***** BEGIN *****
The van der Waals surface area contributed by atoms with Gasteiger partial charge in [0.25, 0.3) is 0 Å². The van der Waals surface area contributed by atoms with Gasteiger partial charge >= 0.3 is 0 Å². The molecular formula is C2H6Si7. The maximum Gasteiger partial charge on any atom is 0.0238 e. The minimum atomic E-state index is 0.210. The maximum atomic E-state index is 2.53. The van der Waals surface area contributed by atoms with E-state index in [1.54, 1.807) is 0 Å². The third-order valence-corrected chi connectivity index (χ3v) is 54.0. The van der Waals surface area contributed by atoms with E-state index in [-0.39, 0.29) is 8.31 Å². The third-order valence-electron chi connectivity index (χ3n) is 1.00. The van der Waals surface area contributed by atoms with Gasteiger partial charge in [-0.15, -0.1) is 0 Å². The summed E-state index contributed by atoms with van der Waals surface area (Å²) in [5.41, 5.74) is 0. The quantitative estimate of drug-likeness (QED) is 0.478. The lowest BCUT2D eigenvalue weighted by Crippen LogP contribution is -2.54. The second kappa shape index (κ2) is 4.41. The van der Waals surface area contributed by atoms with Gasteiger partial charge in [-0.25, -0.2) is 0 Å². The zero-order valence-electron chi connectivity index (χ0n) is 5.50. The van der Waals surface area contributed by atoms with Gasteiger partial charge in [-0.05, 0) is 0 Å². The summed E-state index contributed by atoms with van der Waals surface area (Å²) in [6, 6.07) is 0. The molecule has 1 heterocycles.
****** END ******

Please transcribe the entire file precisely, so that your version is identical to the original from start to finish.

The van der Waals surface area contributed by atoms with Gasteiger partial charge in [0.25, 0.3) is 0 Å². The van der Waals surface area contributed by atoms with Gasteiger partial charge >= 0.3 is 0 Å². The molecular formula is C2H6Si7. The maximum Gasteiger partial charge on any atom is 0.0238 e. The minimum atomic E-state index is 0.210. The maximum atomic E-state index is 2.53. The van der Waals surface area contributed by atoms with E-state index in [1.54, 1.807) is 0 Å². The third-order valence-corrected chi connectivity index (χ3v) is 54.0. The van der Waals surface area contributed by atoms with E-state index in [-0.39, 0.29) is 8.31 Å². The third-order valence-electron chi connectivity index (χ3n) is 1.00. The van der Waals surface area contributed by atoms with Gasteiger partial charge in [-0.15, -0.1) is 0 Å². The summed E-state index contributed by atoms with van der Waals surface area (Å²) in [5.41, 5.74) is 0. The quantitative estimate of drug-likeness (QED) is 0.478. The lowest BCUT2D eigenvalue weighted by Crippen LogP contribution is -2.54. The second kappa shape index (κ2) is 4.41. The van der Waals surface area contributed by atoms with Gasteiger partial charge in [-0.25, -0.2) is 0 Å². The zero-order valence-electron chi connectivity index (χ0n) is 5.50. The van der Waals surface area contributed by atoms with Gasteiger partial charge in [-0.05, 0) is 0 Å². The summed E-state index contributed by atoms with van der Waals surface area (Å²) in [6, 6.07) is 0. The molecule has 1 heterocycles.